Nothing in our lifetime was more damaging, discrediting, heartbreaking or shocking about the church than these revelations.

It would have been tempting to admit our lack of culpability in the crisis and do nothing. Tempting, but not faithful. We knew that to do nothing is to be complicit. Instead we hosted a three-day conference entitled Governance, Accountability and the Future of the Catholic Church to examine the underlining conditions that may have contributed to the crisis with a view to making a meaningful and positive contribution to our church. The conference was held in March of 2003. We hosted 500 people over three days, featuring 30 nationally recognized speakers including then Bishop (now Cardinal) Wuerl from Pittsburgh who opened the conference with an important keynote, followed by Peter Steinfels, religion editor at the New York Times. The subject matter was wrenching and yet everyone left hopeful. We all belonged to the church. This was our church, understanding the problems at hand was the first step, committing to being part of the solution was the second step, acting on that commitment was the third step. Participants left with the sense that it was possible, even if very difficult, to help call the church to greater levels of accountability and holiness. We could all play a role in making a positive contribution. And clearly the laity had much to offer, particularly in the areas of management of human and financial resources, contemporary best practices and solutions to complex temporal challenges facing church leaders.

Three months later in Memphis, Tennessee on June 7, 2003, I met Geoff Boisi who delivered an impeccable keynote to a prominent group of Catholic philanthropists convened by FADICA on the same theme, with remarkably consistent conclusions and with the same heartfelt motivation. Geoff wanted to help our church overcome what was properly understood as a managerial crisis. I was spell bound by his presentation, the content, the delivery and the respect he commanded by his presence, leadership and obvious dedication.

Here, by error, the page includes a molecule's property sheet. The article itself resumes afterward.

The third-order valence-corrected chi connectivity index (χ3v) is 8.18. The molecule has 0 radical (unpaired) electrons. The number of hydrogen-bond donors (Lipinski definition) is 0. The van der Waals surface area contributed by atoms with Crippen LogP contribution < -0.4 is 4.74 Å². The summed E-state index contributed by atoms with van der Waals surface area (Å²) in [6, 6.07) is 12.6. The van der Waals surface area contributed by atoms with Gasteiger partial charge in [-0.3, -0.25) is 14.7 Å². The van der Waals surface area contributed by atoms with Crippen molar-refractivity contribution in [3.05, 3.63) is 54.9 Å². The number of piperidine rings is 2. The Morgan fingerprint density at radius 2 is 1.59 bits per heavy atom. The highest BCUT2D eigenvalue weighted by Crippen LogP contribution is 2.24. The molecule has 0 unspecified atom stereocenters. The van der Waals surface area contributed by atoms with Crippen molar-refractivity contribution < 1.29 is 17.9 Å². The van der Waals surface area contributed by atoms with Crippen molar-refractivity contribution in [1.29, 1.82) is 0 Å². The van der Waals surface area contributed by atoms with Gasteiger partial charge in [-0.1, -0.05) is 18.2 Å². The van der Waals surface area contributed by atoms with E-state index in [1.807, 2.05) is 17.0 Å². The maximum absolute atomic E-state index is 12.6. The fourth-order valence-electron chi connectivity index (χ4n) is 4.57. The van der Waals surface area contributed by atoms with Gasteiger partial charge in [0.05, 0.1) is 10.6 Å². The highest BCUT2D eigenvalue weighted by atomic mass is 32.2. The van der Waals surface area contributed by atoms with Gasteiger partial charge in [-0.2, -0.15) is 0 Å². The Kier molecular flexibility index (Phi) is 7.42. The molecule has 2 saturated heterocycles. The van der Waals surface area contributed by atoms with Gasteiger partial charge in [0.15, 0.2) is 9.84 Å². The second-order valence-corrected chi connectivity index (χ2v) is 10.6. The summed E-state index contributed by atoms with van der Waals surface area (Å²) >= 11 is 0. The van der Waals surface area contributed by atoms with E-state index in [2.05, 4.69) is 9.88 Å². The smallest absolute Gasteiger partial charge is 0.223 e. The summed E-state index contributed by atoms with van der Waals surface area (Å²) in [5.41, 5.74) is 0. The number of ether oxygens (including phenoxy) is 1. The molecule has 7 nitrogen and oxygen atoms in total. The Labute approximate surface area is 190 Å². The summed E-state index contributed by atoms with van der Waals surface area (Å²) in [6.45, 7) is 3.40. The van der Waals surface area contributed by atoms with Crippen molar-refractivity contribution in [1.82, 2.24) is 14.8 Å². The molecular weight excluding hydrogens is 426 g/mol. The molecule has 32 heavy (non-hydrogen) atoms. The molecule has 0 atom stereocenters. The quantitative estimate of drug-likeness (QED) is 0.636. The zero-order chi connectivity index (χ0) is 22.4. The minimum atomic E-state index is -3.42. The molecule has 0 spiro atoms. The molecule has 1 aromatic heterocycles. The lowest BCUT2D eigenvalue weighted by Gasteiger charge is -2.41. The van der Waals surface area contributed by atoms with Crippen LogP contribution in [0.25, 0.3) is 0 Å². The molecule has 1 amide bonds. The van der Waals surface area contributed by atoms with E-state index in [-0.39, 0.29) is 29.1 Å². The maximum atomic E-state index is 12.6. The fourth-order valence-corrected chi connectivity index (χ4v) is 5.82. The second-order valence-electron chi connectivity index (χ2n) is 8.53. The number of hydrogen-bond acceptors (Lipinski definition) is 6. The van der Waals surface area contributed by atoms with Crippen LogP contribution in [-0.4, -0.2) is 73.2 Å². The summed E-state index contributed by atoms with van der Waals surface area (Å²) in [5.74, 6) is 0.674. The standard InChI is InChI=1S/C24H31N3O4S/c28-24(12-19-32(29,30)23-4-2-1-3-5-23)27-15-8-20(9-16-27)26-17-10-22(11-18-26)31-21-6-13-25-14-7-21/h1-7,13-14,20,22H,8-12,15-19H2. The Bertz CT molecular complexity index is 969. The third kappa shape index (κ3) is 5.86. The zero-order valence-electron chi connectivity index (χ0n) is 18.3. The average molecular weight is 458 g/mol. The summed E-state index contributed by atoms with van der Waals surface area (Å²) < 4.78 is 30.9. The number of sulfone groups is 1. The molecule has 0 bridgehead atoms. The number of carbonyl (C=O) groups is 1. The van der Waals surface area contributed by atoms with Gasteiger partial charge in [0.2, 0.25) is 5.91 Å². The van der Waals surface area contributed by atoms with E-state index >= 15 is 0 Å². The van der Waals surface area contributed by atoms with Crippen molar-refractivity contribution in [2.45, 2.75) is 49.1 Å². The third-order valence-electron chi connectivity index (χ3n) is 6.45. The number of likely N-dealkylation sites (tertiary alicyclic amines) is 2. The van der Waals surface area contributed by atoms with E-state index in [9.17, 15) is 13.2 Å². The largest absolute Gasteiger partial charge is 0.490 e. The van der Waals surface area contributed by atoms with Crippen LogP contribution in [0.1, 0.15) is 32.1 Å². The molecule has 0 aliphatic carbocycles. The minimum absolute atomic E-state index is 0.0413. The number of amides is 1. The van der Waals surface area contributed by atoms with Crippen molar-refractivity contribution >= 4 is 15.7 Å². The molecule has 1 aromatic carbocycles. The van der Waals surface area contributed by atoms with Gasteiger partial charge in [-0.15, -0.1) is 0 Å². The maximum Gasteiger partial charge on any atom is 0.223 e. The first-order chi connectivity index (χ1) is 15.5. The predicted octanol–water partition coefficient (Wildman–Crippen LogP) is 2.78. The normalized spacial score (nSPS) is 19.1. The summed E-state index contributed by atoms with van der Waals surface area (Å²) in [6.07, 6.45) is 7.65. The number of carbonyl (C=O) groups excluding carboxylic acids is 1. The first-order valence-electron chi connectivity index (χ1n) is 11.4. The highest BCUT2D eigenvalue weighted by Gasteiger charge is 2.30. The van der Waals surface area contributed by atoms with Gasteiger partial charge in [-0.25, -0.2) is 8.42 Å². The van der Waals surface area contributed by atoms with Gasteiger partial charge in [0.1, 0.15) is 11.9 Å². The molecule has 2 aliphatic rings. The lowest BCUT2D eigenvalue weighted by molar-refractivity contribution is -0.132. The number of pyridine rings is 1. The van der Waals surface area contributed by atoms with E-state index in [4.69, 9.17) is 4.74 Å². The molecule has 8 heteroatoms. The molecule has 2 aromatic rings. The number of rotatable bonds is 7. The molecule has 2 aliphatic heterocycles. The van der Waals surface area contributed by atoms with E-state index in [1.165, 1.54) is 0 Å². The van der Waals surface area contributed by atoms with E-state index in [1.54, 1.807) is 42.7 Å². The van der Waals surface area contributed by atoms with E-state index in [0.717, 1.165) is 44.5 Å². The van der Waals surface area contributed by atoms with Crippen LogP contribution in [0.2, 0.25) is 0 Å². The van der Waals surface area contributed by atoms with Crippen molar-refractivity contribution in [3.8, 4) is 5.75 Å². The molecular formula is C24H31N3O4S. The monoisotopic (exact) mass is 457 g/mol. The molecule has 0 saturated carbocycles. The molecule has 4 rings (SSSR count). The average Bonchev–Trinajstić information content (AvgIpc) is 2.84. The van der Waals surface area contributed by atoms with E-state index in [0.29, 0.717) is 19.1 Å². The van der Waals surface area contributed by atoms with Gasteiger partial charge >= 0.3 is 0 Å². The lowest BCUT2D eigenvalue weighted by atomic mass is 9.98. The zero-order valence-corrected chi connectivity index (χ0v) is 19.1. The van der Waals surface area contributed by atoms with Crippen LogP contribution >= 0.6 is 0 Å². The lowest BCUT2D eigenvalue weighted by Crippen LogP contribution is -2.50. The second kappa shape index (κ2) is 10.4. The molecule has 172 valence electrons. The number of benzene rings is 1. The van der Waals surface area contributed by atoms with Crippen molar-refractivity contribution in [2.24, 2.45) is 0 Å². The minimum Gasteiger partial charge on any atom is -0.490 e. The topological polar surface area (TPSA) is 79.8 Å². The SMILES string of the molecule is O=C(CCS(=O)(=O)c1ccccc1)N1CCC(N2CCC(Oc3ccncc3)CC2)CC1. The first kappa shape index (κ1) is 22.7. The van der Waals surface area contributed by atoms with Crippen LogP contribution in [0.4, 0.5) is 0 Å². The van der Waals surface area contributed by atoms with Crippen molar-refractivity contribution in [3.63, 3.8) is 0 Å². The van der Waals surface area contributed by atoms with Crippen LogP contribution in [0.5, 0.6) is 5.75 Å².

The best of Vatican II is personified in Geoff Boisi. He could have done anything with his time during this period of so much challenge for the church. An extraordinary leader and visionary, world renown for his financial and investment acumen, past chair of Boston College, member of the Papal Foundation, co-founder of Mentor, wonderful husband, father and grandfather, Geoff deserved some time off. But when his church was in crisis he did everything possible to effect healing and reconciliation. Exercising baptismal responsibility—not only taking his faith to make the world better but taking his faith to make our church better, Geoff founded the National Leadership Roundtable on Church Management.